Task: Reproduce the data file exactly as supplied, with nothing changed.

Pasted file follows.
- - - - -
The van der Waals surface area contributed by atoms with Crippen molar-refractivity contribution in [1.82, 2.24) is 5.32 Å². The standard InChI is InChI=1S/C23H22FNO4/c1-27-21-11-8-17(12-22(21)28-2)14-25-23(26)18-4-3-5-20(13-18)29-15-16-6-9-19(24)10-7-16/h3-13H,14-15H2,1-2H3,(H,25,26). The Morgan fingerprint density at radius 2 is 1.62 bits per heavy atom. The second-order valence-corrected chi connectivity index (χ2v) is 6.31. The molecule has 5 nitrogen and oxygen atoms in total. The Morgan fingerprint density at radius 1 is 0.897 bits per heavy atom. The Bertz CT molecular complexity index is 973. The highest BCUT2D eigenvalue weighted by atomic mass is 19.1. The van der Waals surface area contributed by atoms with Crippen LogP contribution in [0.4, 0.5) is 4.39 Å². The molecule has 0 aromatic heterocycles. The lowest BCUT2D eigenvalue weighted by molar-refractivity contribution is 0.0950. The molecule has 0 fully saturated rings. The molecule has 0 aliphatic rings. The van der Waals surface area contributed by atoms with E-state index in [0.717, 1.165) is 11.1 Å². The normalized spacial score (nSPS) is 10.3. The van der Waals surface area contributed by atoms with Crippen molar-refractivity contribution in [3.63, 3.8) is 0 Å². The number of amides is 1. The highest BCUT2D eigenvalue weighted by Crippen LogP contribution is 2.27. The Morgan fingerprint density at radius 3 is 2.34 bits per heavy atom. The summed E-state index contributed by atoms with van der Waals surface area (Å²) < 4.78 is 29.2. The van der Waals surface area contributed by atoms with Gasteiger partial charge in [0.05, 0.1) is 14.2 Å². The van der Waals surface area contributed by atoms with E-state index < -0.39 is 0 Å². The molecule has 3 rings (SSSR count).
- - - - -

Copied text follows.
The van der Waals surface area contributed by atoms with Crippen molar-refractivity contribution in [1.82, 2.24) is 5.32 Å². The standard InChI is InChI=1S/C23H22FNO4/c1-27-21-11-8-17(12-22(21)28-2)14-25-23(26)18-4-3-5-20(13-18)29-15-16-6-9-19(24)10-7-16/h3-13H,14-15H2,1-2H3,(H,25,26). The Morgan fingerprint density at radius 2 is 1.62 bits per heavy atom. The second-order valence-corrected chi connectivity index (χ2v) is 6.31. The molecule has 5 nitrogen and oxygen atoms in total. The Morgan fingerprint density at radius 1 is 0.897 bits per heavy atom. The Bertz CT molecular complexity index is 973. The highest BCUT2D eigenvalue weighted by atomic mass is 19.1. The van der Waals surface area contributed by atoms with Crippen LogP contribution in [0.4, 0.5) is 4.39 Å². The molecule has 0 aromatic heterocycles. The lowest BCUT2D eigenvalue weighted by molar-refractivity contribution is 0.0950. The molecule has 0 fully saturated rings. The molecule has 0 aliphatic rings. The van der Waals surface area contributed by atoms with E-state index in [0.717, 1.165) is 11.1 Å². The normalized spacial score (nSPS) is 10.3. The van der Waals surface area contributed by atoms with Crippen molar-refractivity contribution in [3.63, 3.8) is 0 Å². The number of amides is 1. The highest BCUT2D eigenvalue weighted by Crippen LogP contribution is 2.27. The Morgan fingerprint density at radius 3 is 2.34 bits per heavy atom. The summed E-state index contributed by atoms with van der Waals surface area (Å²) < 4.78 is 29.2. The van der Waals surface area contributed by atoms with Gasteiger partial charge in [0.05, 0.1) is 14.2 Å². The van der Waals surface area contributed by atoms with E-state index < -0.39 is 0 Å². The molecule has 3 rings (SSSR count).